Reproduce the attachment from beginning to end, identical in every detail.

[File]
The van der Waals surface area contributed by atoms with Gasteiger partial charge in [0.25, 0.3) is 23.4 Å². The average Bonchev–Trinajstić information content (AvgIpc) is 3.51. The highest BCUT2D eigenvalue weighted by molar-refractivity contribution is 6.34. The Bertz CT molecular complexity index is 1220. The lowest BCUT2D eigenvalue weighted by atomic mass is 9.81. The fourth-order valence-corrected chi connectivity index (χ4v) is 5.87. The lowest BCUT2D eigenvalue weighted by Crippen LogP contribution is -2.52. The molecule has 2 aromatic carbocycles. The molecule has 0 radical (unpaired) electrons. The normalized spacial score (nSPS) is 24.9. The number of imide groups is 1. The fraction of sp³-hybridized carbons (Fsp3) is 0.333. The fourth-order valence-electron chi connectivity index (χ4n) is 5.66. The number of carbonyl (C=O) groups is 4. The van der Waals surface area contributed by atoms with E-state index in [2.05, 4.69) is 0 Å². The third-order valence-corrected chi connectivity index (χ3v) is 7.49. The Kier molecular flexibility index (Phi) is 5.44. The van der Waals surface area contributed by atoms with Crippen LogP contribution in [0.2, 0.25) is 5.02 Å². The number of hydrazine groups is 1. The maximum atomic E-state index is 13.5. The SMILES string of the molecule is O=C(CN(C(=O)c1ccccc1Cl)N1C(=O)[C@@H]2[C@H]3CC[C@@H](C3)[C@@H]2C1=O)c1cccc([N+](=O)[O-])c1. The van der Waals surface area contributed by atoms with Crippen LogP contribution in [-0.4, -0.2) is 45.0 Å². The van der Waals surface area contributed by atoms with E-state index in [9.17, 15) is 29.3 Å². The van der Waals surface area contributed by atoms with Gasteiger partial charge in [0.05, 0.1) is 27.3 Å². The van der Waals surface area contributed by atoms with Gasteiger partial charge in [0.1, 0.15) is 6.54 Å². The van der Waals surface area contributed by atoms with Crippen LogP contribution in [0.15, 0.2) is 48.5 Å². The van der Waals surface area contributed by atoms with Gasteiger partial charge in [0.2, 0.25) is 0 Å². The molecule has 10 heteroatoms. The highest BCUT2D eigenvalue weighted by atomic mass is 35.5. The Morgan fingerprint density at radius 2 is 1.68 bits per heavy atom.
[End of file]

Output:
The van der Waals surface area contributed by atoms with Gasteiger partial charge in [0.25, 0.3) is 23.4 Å². The average Bonchev–Trinajstić information content (AvgIpc) is 3.51. The highest BCUT2D eigenvalue weighted by molar-refractivity contribution is 6.34. The Bertz CT molecular complexity index is 1220. The lowest BCUT2D eigenvalue weighted by atomic mass is 9.81. The fourth-order valence-corrected chi connectivity index (χ4v) is 5.87. The lowest BCUT2D eigenvalue weighted by Crippen LogP contribution is -2.52. The molecule has 2 aromatic carbocycles. The molecule has 0 radical (unpaired) electrons. The normalized spacial score (nSPS) is 24.9. The number of imide groups is 1. The fraction of sp³-hybridized carbons (Fsp3) is 0.333. The fourth-order valence-electron chi connectivity index (χ4n) is 5.66. The number of carbonyl (C=O) groups is 4. The van der Waals surface area contributed by atoms with E-state index in [2.05, 4.69) is 0 Å². The third-order valence-corrected chi connectivity index (χ3v) is 7.49. The Kier molecular flexibility index (Phi) is 5.44. The van der Waals surface area contributed by atoms with Crippen LogP contribution in [0.2, 0.25) is 5.02 Å². The number of hydrazine groups is 1. The maximum atomic E-state index is 13.5. The SMILES string of the molecule is O=C(CN(C(=O)c1ccccc1Cl)N1C(=O)[C@@H]2[C@H]3CC[C@@H](C3)[C@@H]2C1=O)c1cccc([N+](=O)[O-])c1. The van der Waals surface area contributed by atoms with Crippen LogP contribution in [-0.4, -0.2) is 45.0 Å². The van der Waals surface area contributed by atoms with E-state index in [9.17, 15) is 29.3 Å². The van der Waals surface area contributed by atoms with Gasteiger partial charge in [0.05, 0.1) is 27.3 Å². The van der Waals surface area contributed by atoms with Gasteiger partial charge in [0.1, 0.15) is 6.54 Å². The van der Waals surface area contributed by atoms with Crippen LogP contribution in [0.15, 0.2) is 48.5 Å². The van der Waals surface area contributed by atoms with Gasteiger partial charge in [0.2, 0.25) is 0 Å². The molecule has 10 heteroatoms. The highest BCUT2D eigenvalue weighted by atomic mass is 35.5. The Morgan fingerprint density at radius 2 is 1.68 bits per heavy atom.